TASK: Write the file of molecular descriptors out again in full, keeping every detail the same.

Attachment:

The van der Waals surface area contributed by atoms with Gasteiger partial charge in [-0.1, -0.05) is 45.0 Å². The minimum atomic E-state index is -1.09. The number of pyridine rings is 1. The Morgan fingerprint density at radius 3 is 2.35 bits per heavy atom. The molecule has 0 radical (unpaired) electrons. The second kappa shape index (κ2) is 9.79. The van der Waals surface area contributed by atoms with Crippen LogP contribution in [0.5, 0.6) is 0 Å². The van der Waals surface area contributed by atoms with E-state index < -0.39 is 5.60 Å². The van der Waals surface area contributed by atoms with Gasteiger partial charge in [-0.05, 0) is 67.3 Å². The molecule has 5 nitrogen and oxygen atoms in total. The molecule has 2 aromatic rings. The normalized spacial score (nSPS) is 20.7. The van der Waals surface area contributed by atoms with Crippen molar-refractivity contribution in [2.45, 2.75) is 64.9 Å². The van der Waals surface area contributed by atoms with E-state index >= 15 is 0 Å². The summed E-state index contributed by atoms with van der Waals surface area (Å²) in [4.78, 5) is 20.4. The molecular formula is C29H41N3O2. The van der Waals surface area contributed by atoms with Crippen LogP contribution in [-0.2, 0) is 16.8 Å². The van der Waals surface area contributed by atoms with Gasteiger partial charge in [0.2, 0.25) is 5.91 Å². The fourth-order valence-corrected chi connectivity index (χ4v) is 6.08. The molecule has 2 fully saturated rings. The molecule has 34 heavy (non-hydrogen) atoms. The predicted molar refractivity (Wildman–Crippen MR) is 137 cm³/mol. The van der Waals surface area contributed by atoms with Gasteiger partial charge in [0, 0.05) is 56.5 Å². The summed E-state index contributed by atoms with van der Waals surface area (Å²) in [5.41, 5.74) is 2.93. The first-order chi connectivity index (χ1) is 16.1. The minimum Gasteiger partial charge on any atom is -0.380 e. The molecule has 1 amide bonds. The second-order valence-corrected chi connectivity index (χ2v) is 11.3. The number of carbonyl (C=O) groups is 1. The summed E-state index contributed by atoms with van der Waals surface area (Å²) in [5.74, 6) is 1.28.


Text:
The van der Waals surface area contributed by atoms with Gasteiger partial charge in [-0.1, -0.05) is 45.0 Å². The minimum atomic E-state index is -1.09. The number of pyridine rings is 1. The Morgan fingerprint density at radius 3 is 2.35 bits per heavy atom. The molecule has 0 radical (unpaired) electrons. The second kappa shape index (κ2) is 9.79. The van der Waals surface area contributed by atoms with Crippen LogP contribution in [0.5, 0.6) is 0 Å². The van der Waals surface area contributed by atoms with E-state index < -0.39 is 5.60 Å². The van der Waals surface area contributed by atoms with Gasteiger partial charge in [-0.05, 0) is 67.3 Å². The molecule has 5 nitrogen and oxygen atoms in total. The molecule has 2 aromatic rings. The normalized spacial score (nSPS) is 20.7. The van der Waals surface area contributed by atoms with Crippen molar-refractivity contribution in [2.45, 2.75) is 64.9 Å². The van der Waals surface area contributed by atoms with E-state index >= 15 is 0 Å². The summed E-state index contributed by atoms with van der Waals surface area (Å²) in [4.78, 5) is 20.4. The molecular formula is C29H41N3O2. The van der Waals surface area contributed by atoms with Crippen LogP contribution in [-0.2, 0) is 16.8 Å². The van der Waals surface area contributed by atoms with Gasteiger partial charge in [0.2, 0.25) is 5.91 Å². The fourth-order valence-corrected chi connectivity index (χ4v) is 6.08. The molecule has 2 fully saturated rings. The molecule has 34 heavy (non-hydrogen) atoms. The predicted molar refractivity (Wildman–Crippen MR) is 137 cm³/mol. The van der Waals surface area contributed by atoms with Gasteiger partial charge in [0, 0.05) is 56.5 Å². The summed E-state index contributed by atoms with van der Waals surface area (Å²) in [5.41, 5.74) is 2.93. The first-order chi connectivity index (χ1) is 16.1. The minimum Gasteiger partial charge on any atom is -0.380 e. The molecule has 1 amide bonds. The second-order valence-corrected chi connectivity index (χ2v) is 11.3. The number of carbonyl (C=O) groups is 1. The summed E-state index contributed by atoms with van der Waals surface area (Å²) in [5.74, 6) is 1.28.